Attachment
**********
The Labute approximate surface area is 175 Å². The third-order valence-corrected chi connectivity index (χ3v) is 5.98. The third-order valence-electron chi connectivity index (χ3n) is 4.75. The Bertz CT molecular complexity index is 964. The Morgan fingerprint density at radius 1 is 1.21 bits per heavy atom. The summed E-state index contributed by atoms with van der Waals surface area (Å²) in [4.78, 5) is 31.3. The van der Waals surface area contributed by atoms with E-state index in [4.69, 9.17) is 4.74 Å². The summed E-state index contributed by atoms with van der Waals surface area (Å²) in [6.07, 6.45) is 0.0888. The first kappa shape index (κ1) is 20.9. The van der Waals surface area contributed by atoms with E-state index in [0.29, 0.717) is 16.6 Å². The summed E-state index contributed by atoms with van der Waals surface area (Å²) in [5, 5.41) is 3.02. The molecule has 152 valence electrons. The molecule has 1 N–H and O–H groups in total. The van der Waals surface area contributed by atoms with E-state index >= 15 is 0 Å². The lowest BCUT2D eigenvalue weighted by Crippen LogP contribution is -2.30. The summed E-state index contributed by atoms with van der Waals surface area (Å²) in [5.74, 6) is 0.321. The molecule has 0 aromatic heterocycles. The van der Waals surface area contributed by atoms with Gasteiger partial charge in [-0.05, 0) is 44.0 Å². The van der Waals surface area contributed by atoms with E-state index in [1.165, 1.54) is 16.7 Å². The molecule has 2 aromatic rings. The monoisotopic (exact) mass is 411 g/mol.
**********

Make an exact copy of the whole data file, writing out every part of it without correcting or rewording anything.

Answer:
The Labute approximate surface area is 175 Å². The third-order valence-corrected chi connectivity index (χ3v) is 5.98. The third-order valence-electron chi connectivity index (χ3n) is 4.75. The Bertz CT molecular complexity index is 964. The Morgan fingerprint density at radius 1 is 1.21 bits per heavy atom. The summed E-state index contributed by atoms with van der Waals surface area (Å²) in [4.78, 5) is 31.3. The van der Waals surface area contributed by atoms with E-state index in [4.69, 9.17) is 4.74 Å². The summed E-state index contributed by atoms with van der Waals surface area (Å²) in [6.07, 6.45) is 0.0888. The first kappa shape index (κ1) is 20.9. The van der Waals surface area contributed by atoms with E-state index in [0.29, 0.717) is 16.6 Å². The summed E-state index contributed by atoms with van der Waals surface area (Å²) in [5, 5.41) is 3.02. The molecule has 152 valence electrons. The molecule has 1 N–H and O–H groups in total. The van der Waals surface area contributed by atoms with E-state index >= 15 is 0 Å². The lowest BCUT2D eigenvalue weighted by Crippen LogP contribution is -2.30. The summed E-state index contributed by atoms with van der Waals surface area (Å²) in [5.74, 6) is 0.321. The molecule has 0 aromatic heterocycles. The van der Waals surface area contributed by atoms with Gasteiger partial charge in [-0.05, 0) is 44.0 Å². The van der Waals surface area contributed by atoms with E-state index in [1.165, 1.54) is 16.7 Å². The molecule has 2 aromatic rings. The monoisotopic (exact) mass is 411 g/mol.